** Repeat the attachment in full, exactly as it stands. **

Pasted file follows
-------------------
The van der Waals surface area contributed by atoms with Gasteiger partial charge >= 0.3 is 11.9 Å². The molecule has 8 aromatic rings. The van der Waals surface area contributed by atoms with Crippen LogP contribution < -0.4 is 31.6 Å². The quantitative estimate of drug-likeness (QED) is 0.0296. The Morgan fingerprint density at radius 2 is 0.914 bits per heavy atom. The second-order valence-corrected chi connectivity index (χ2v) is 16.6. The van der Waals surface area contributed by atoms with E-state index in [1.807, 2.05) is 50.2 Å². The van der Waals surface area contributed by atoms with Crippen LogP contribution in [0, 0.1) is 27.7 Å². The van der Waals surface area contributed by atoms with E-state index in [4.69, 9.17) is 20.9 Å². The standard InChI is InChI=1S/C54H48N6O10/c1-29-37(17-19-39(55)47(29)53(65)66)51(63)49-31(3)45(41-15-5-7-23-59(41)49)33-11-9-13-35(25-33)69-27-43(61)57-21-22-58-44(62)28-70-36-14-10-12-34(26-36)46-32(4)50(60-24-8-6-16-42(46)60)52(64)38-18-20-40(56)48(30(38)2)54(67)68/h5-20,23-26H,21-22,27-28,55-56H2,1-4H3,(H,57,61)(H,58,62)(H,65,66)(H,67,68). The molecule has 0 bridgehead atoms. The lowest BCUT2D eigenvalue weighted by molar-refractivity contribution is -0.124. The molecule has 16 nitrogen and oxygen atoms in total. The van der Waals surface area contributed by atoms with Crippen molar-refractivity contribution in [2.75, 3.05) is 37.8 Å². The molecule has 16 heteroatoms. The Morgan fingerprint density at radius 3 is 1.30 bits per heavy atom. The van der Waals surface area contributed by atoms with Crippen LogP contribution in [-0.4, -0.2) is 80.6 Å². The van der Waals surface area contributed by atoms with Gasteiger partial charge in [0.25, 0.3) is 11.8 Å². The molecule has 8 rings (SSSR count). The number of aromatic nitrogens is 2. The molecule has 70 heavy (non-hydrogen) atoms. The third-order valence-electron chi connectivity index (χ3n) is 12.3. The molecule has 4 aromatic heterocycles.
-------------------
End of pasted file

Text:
The van der Waals surface area contributed by atoms with Gasteiger partial charge >= 0.3 is 11.9 Å². The molecule has 8 aromatic rings. The van der Waals surface area contributed by atoms with Crippen LogP contribution < -0.4 is 31.6 Å². The quantitative estimate of drug-likeness (QED) is 0.0296. The Morgan fingerprint density at radius 2 is 0.914 bits per heavy atom. The second-order valence-corrected chi connectivity index (χ2v) is 16.6. The van der Waals surface area contributed by atoms with E-state index in [1.807, 2.05) is 50.2 Å². The van der Waals surface area contributed by atoms with Crippen LogP contribution in [0, 0.1) is 27.7 Å². The van der Waals surface area contributed by atoms with E-state index in [4.69, 9.17) is 20.9 Å². The standard InChI is InChI=1S/C54H48N6O10/c1-29-37(17-19-39(55)47(29)53(65)66)51(63)49-31(3)45(41-15-5-7-23-59(41)49)33-11-9-13-35(25-33)69-27-43(61)57-21-22-58-44(62)28-70-36-14-10-12-34(26-36)46-32(4)50(60-24-8-6-16-42(46)60)52(64)38-18-20-40(56)48(30(38)2)54(67)68/h5-20,23-26H,21-22,27-28,55-56H2,1-4H3,(H,57,61)(H,58,62)(H,65,66)(H,67,68). The molecule has 0 bridgehead atoms. The lowest BCUT2D eigenvalue weighted by molar-refractivity contribution is -0.124. The molecule has 16 nitrogen and oxygen atoms in total. The van der Waals surface area contributed by atoms with Crippen molar-refractivity contribution in [2.75, 3.05) is 37.8 Å². The molecule has 16 heteroatoms. The Morgan fingerprint density at radius 3 is 1.30 bits per heavy atom. The van der Waals surface area contributed by atoms with Crippen LogP contribution in [-0.4, -0.2) is 80.6 Å². The van der Waals surface area contributed by atoms with Gasteiger partial charge in [0.25, 0.3) is 11.8 Å². The molecule has 8 rings (SSSR count). The number of aromatic nitrogens is 2. The molecule has 70 heavy (non-hydrogen) atoms. The third-order valence-electron chi connectivity index (χ3n) is 12.3. The molecule has 4 aromatic heterocycles.